By Cam Lucadou-Wells
Two industrial businesses on O’Grady Road, Hallam, which have been found to be responsible for releasing high levels of dust and grit, are set to be issued with pollution abatement notices by the state’s environmental watchdog.
Environment Protection Authority southern metro manager Marleen Mathias said dust had been observed leaving the two premises during a 10 March inspection, despite the sites “actively using dust suppression vehicles”.
The pollution abatement notices will require further dust controls to ensure no impact on the “local environment” or the businesses face potential fines up to $777,300, Ms Mathias said.
A third business in the area with “dust-generating” activity passed inspection.
Several neighbouring Hallam businesses and Hampton Park residents had pointed the finger at the road’s soil and mulch yards, blaming the businesses for health afflictions and thick coatings of silt on their decks, paths, windowsills and vehicles.
Ms Mathias said recent EPA monitoring detected elevated dust levels in the surrounding industrial area but not at neighbouring residences.
“Dust levels at the residential properties would likely fluctuate at times of differing weather conditions,” she said.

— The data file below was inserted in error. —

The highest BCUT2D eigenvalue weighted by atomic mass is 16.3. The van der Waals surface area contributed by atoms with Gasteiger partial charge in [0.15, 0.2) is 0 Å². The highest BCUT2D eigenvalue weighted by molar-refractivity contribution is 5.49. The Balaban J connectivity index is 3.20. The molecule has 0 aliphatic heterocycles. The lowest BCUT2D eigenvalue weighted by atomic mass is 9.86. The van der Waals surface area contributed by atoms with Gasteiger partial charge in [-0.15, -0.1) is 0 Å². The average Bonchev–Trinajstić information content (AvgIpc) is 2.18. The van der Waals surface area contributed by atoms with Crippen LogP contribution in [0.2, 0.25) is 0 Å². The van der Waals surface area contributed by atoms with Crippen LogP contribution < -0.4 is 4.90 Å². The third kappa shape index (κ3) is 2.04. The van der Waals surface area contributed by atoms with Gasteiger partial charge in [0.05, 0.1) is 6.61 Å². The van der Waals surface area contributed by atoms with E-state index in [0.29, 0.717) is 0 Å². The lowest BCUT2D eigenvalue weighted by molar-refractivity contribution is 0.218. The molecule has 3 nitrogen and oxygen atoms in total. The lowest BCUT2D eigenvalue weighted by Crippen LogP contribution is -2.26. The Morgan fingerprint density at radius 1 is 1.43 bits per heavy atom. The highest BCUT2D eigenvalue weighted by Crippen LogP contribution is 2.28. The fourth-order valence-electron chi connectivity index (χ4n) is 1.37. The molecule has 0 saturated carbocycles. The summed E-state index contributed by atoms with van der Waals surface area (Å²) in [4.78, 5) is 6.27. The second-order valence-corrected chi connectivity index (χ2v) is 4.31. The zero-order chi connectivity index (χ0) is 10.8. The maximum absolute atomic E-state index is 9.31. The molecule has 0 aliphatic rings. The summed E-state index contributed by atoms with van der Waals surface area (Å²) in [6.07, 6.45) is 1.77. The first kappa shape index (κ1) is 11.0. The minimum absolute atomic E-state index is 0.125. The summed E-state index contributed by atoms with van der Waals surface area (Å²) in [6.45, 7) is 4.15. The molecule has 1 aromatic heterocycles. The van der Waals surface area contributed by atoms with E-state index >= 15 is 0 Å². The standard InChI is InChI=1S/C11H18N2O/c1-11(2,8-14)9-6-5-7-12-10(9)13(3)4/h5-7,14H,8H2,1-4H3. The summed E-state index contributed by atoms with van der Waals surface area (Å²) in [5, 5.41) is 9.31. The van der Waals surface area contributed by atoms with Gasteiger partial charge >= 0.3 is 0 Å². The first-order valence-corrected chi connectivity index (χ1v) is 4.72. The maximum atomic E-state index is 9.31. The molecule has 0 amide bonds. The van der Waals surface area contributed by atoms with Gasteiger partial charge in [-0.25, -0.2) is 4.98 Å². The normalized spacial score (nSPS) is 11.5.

Testing showed the council-maintained gravel road was “not likely to be a significant contributor” to the sampled sites’ dust impacts, Ms Mathias said.
A long-suffering Hampton Park resident said the results confirmed the “grit” was coming from the compost, mulch and soil works businesses and not the gravel road.
He and his family are among several complainants about 400 metres south who had blamed asthma, wheezing, severe skin hives, and eye irritations on the dust swirling from the soil yards.
He is planning to build a $30,000 enclosed pergola to block out the dust that is blown onto his property with hot northerlies.
“They confirmed it’s grit and not just ordinary dust, which is what we all argued several years ago.
“I really hope there’s a solution.”
Meanwhile, dust-plagued business-owner Paul McBeth said in “the most incredible co-incidence” the council gave the road “the most intensive conditioning I’ve known” on 10 March just days ahead of an anticipated EPA site visit.
He had told Star News recently that staff at his business, Marvel Packers, had been choking on dust clouds kicked up by a heavy stream of trucks on O’Grady Road.
“The road was teeming with graders, tip trucks and specialised dust-suppressant trucks all morning which has completely transformed the road – for now.
“By carrying out these works directly before the EPAs assessment the council is making a mockery of the whole matter.
“I might be completely wrong and perhaps council are taking the issue of safety seriously at last, but the timing is one hell of a coincidence.”
Casey city presentation manager David Richardson said the council was unaware of the timing of the EPA planning further tests at the road.
He said the treatment was part of routine maintenance that included a second application of dust suppressant on the road.
The council’s maintenance regime included at least one dust suppressant treatment annually, he said.